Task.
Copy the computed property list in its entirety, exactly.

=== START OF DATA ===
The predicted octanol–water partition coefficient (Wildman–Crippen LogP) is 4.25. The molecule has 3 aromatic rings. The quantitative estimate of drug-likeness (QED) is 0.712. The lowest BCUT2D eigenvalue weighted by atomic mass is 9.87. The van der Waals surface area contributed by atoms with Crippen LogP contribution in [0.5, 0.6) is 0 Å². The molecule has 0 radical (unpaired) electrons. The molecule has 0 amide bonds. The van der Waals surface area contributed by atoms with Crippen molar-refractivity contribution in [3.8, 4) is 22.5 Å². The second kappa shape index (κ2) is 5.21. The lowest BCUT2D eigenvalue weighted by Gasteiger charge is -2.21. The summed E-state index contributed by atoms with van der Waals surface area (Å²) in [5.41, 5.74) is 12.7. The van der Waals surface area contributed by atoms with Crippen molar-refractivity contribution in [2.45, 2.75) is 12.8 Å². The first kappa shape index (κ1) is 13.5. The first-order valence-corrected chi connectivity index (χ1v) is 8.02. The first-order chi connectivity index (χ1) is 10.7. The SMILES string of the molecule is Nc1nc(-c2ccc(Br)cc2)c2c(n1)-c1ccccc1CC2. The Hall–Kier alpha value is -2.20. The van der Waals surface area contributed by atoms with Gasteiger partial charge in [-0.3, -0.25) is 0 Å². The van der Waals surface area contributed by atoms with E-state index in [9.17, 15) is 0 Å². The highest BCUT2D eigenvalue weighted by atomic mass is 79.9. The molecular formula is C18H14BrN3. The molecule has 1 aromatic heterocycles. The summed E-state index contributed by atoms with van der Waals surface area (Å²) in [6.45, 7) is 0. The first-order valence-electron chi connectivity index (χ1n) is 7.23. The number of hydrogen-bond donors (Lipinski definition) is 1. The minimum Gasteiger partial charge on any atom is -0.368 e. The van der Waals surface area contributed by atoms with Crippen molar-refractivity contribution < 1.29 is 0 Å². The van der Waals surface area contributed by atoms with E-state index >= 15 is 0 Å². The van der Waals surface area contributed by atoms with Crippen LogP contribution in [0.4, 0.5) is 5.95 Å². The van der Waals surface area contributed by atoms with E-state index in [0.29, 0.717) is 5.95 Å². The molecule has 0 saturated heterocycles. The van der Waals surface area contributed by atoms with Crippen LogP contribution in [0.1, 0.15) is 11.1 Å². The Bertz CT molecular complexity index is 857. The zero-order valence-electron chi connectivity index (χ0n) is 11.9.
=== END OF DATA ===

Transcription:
The predicted octanol–water partition coefficient (Wildman–Crippen LogP) is 4.25. The molecule has 3 aromatic rings. The quantitative estimate of drug-likeness (QED) is 0.712. The lowest BCUT2D eigenvalue weighted by atomic mass is 9.87. The van der Waals surface area contributed by atoms with Crippen LogP contribution in [0.5, 0.6) is 0 Å². The molecule has 0 radical (unpaired) electrons. The molecule has 0 amide bonds. The van der Waals surface area contributed by atoms with Crippen molar-refractivity contribution in [3.8, 4) is 22.5 Å². The second kappa shape index (κ2) is 5.21. The lowest BCUT2D eigenvalue weighted by Gasteiger charge is -2.21. The summed E-state index contributed by atoms with van der Waals surface area (Å²) in [5.41, 5.74) is 12.7. The van der Waals surface area contributed by atoms with Crippen molar-refractivity contribution in [2.45, 2.75) is 12.8 Å². The first kappa shape index (κ1) is 13.5. The first-order valence-corrected chi connectivity index (χ1v) is 8.02. The first-order chi connectivity index (χ1) is 10.7. The SMILES string of the molecule is Nc1nc(-c2ccc(Br)cc2)c2c(n1)-c1ccccc1CC2. The Hall–Kier alpha value is -2.20. The van der Waals surface area contributed by atoms with Gasteiger partial charge in [-0.3, -0.25) is 0 Å². The van der Waals surface area contributed by atoms with E-state index in [9.17, 15) is 0 Å². The highest BCUT2D eigenvalue weighted by atomic mass is 79.9. The molecular formula is C18H14BrN3. The molecule has 1 aromatic heterocycles. The summed E-state index contributed by atoms with van der Waals surface area (Å²) in [6.45, 7) is 0. The first-order valence-electron chi connectivity index (χ1n) is 7.23. The number of hydrogen-bond donors (Lipinski definition) is 1. The minimum Gasteiger partial charge on any atom is -0.368 e. The van der Waals surface area contributed by atoms with Crippen molar-refractivity contribution < 1.29 is 0 Å². The van der Waals surface area contributed by atoms with E-state index >= 15 is 0 Å². The van der Waals surface area contributed by atoms with Crippen LogP contribution in [0.4, 0.5) is 5.95 Å². The van der Waals surface area contributed by atoms with E-state index in [0.29, 0.717) is 5.95 Å². The molecule has 0 saturated heterocycles. The van der Waals surface area contributed by atoms with Crippen LogP contribution in [0.1, 0.15) is 11.1 Å². The Bertz CT molecular complexity index is 857. The zero-order valence-electron chi connectivity index (χ0n) is 11.9.